Tuesday, January 17, 2012

Helping Hungry Families—a birthday celebration

The other day I told you about volunteering at Harvester’s with my Sunday School class. Today I’m going to share how we celebrated my mom’s birthday this year.
Mom turned 27-again {and again} this year on December 23rd. It’s hard when people have birthdays so close to Christmas because their celebrations often get thrown into the existing holiday festivities. This year, we made sure to give Mom her very own party—a volunteer party at Harvester’s!
Did you know you could have a volunteer party?!? How cool is that. You can have it for children as young as six {with lots of adult supervisors} up until age 56 27 or even older. You can book a party during any of Harvester’s normal volunteer hours with a minimum of two-hour blocks. Harvester’s provides a party room and even a cake!
Mom and Ruth’s Mom
{kinda embarrassing, but that’s the only way I know her by!}SAM_7179
Hanging out—waiting for cake! This is only about half of the people who came. Several people brought their families!SAM_7180
When having your party at Harvester’s, you invite the guests to bring 10 cans {10 pounds} of food as their gift! I was stocking up like crazy getting items to ensure that Mom was able to receive her special party shirt that is reserved for birthday honorees whose guest collect an average of 10 pounds per person. Of course, Mom’s friends are awesome and brought a lot of food—330 pounds {which equates to 260 meals!} from 23 people!
Mom got her special shirt! “My party made a difference at Harvesters!”SAM_7211
And then we volunteered! Can I say that our task for the evening sounds incredibly weird and boring, but everyone had a great time! Lots of sorting, lots of bagging, but mostly lots of conversation and laughter!
Before I explain our actual task I will explain a little information to put it into perspective. Harvester’s gets donations in a variety of ways including monetary and food donations. Some money is received from government agencies and others through individual giving. Food is collected through food drives, restaurant donations, and by companies {and don’t forget birthday parties!}.
We spent the evening sorting carrots that were donated from a grocery store chain in Canada. I hesitate to call what we worked with carrots as they did not look like any carrot I had *ever* seen. They were more like tiny orange logs.
See—I’m totally not kidding. Can you imagine the size a snowman
would have to be to support this as a nose!?SAM_7198SAM_7197
But the ginormous size and sometimes awkward shape were the exact reason the carrots were donated. If a grocery store would put these carrots in their produce section, people would pick all around them and they would eventually go bad. Basically, no one will buy these {not when the pretty, thin carrots are available} and these bulky carrots would waste shelf space and potentially cost the store money to have these displayed. Donating them offers a special tax break and also helps feed others who desperately need it!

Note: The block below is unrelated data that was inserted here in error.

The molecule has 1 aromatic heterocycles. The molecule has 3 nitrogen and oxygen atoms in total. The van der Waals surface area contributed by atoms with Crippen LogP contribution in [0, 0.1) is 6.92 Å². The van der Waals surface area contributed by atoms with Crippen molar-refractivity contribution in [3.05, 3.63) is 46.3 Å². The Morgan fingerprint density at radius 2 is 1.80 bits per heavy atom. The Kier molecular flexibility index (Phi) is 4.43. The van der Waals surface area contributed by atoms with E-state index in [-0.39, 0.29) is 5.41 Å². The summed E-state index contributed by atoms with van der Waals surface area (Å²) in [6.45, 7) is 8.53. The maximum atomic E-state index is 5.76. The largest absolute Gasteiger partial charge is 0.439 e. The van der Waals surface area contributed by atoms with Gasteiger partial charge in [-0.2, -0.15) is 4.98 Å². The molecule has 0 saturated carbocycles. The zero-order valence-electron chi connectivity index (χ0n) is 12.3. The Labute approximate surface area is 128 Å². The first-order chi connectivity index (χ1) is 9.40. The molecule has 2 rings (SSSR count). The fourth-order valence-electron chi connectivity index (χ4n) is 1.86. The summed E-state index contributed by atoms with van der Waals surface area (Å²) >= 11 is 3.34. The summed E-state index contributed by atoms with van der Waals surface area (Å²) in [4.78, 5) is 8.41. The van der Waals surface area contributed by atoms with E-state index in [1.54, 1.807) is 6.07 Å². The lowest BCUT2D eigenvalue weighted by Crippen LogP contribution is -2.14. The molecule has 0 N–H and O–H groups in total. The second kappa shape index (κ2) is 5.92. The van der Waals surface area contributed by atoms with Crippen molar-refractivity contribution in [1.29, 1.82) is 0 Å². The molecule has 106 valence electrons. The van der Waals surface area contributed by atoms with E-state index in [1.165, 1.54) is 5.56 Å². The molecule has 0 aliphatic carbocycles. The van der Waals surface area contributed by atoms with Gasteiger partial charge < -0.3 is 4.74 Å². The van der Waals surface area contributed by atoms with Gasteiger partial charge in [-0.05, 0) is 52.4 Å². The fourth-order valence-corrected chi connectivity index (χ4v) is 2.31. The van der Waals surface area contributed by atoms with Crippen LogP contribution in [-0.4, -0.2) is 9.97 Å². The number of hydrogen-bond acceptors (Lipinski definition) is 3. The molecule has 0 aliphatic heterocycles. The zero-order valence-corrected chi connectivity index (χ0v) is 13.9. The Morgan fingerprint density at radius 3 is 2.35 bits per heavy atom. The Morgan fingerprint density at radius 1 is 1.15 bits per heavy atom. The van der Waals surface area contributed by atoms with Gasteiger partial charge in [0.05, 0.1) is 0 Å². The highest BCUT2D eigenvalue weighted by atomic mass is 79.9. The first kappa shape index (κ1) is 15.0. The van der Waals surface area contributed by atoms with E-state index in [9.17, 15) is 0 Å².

The carrots were shipped to Harvester’s in 50 pound bags stacked high on several palates. SAM_7201
It was our job to divide the carrots into smaller {5 pound-ish} bags that could be distributed to a family or even local soup kitchens. Because really, what single person has a need for 50 pounds of carrots!?
We had three tables {work stations}.
And we were able tackle about two full palates between us all {I don’t want to brag or anything, but our table cleared our entire palate} and we were able to fill three large containers of carrots to be distributed.SAM_7203
See, if I didn’t explain a little at the beginning, it would have sounded weird to say we un-bagged ugly carrots to bag them into smaller bags. And really, when dealing with fresh produce it is critical to get the work done quickly so that it doesn’t spoil by the time it gets distributed!
We make carrots look good!!SAM_7196
Laura—she’s the weird one. I’m telling you, these carrots could be used
as a deadly weapon—Death by carrot {haven’t seen that on CSI yet!}SAM_7207
After our volunteer shift, we had a nice tour through Harvester’s huge facility! I had even been on a tour before and I was still fascinated. The operation is huge and it helps so many people through several programs. Our guide was super sweet and answered all of our many questions.
One person asked about one of the greatest needs of Harvester’s Food Network. The one thing that our super-sweet guide mentioned was that donations and volunteers are abundant in the holiday and winter months. However, once the nice weather and summer/spring seasons come around, the donations dwindle and the need for volunteers goes down as well. Yet people go hungry all year round. This is true for food banks, soup kitchens, and homeless shelters across the country. I just wanted to plant that in your head and maybe you can brainstorm a way to make a different and find some ways to donate this spring and summer!
Be sure to check out Harvester’s volunteer page and plan a time to come spend a few hours making a difference. Regardless of the season, your work will impact the community in a positive way!!

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